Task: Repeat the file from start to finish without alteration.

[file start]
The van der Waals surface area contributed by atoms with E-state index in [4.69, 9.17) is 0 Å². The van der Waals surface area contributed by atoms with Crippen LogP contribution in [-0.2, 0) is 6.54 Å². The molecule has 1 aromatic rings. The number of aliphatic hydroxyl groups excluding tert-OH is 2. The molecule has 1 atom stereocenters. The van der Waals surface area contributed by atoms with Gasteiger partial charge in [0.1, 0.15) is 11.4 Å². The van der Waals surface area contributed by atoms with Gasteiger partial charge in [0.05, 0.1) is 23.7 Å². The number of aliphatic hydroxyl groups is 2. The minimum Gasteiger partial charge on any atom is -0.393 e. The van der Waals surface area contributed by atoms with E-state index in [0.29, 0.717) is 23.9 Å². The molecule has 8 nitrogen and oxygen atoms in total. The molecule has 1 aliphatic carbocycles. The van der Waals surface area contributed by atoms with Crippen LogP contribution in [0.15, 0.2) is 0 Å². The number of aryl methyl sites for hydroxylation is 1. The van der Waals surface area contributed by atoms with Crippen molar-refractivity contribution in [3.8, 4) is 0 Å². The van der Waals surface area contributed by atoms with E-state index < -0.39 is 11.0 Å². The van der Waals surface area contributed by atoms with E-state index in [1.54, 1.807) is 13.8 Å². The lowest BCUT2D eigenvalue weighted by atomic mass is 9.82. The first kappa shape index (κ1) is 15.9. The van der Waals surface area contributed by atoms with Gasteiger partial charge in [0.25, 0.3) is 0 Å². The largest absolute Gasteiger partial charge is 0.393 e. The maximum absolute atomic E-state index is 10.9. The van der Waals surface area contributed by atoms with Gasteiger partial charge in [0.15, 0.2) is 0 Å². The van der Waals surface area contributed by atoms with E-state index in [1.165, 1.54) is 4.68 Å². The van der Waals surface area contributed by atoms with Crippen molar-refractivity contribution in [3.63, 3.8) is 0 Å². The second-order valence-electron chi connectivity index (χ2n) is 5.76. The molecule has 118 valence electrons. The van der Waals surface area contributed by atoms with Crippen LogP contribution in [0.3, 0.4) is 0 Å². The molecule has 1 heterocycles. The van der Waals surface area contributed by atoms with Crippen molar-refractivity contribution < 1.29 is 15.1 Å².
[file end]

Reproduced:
The van der Waals surface area contributed by atoms with E-state index in [4.69, 9.17) is 0 Å². The van der Waals surface area contributed by atoms with Crippen LogP contribution in [-0.2, 0) is 6.54 Å². The molecule has 1 aromatic rings. The number of aliphatic hydroxyl groups excluding tert-OH is 2. The molecule has 1 atom stereocenters. The van der Waals surface area contributed by atoms with Gasteiger partial charge in [0.1, 0.15) is 11.4 Å². The van der Waals surface area contributed by atoms with Gasteiger partial charge in [0.05, 0.1) is 23.7 Å². The number of aliphatic hydroxyl groups is 2. The minimum Gasteiger partial charge on any atom is -0.393 e. The van der Waals surface area contributed by atoms with E-state index in [0.29, 0.717) is 23.9 Å². The molecule has 8 nitrogen and oxygen atoms in total. The molecule has 1 aliphatic carbocycles. The van der Waals surface area contributed by atoms with Crippen LogP contribution in [0.15, 0.2) is 0 Å². The number of aryl methyl sites for hydroxylation is 1. The van der Waals surface area contributed by atoms with Crippen molar-refractivity contribution in [3.8, 4) is 0 Å². The van der Waals surface area contributed by atoms with E-state index < -0.39 is 11.0 Å². The van der Waals surface area contributed by atoms with E-state index in [1.54, 1.807) is 13.8 Å². The lowest BCUT2D eigenvalue weighted by atomic mass is 9.82. The first kappa shape index (κ1) is 15.9. The van der Waals surface area contributed by atoms with Gasteiger partial charge in [0.25, 0.3) is 0 Å². The largest absolute Gasteiger partial charge is 0.393 e. The maximum absolute atomic E-state index is 10.9. The van der Waals surface area contributed by atoms with Gasteiger partial charge in [0.15, 0.2) is 0 Å². The van der Waals surface area contributed by atoms with E-state index in [1.165, 1.54) is 4.68 Å². The van der Waals surface area contributed by atoms with Crippen molar-refractivity contribution in [3.63, 3.8) is 0 Å². The second-order valence-electron chi connectivity index (χ2n) is 5.76. The molecule has 118 valence electrons. The van der Waals surface area contributed by atoms with Crippen LogP contribution in [0.3, 0.4) is 0 Å². The molecule has 1 heterocycles. The van der Waals surface area contributed by atoms with Crippen molar-refractivity contribution < 1.29 is 15.1 Å².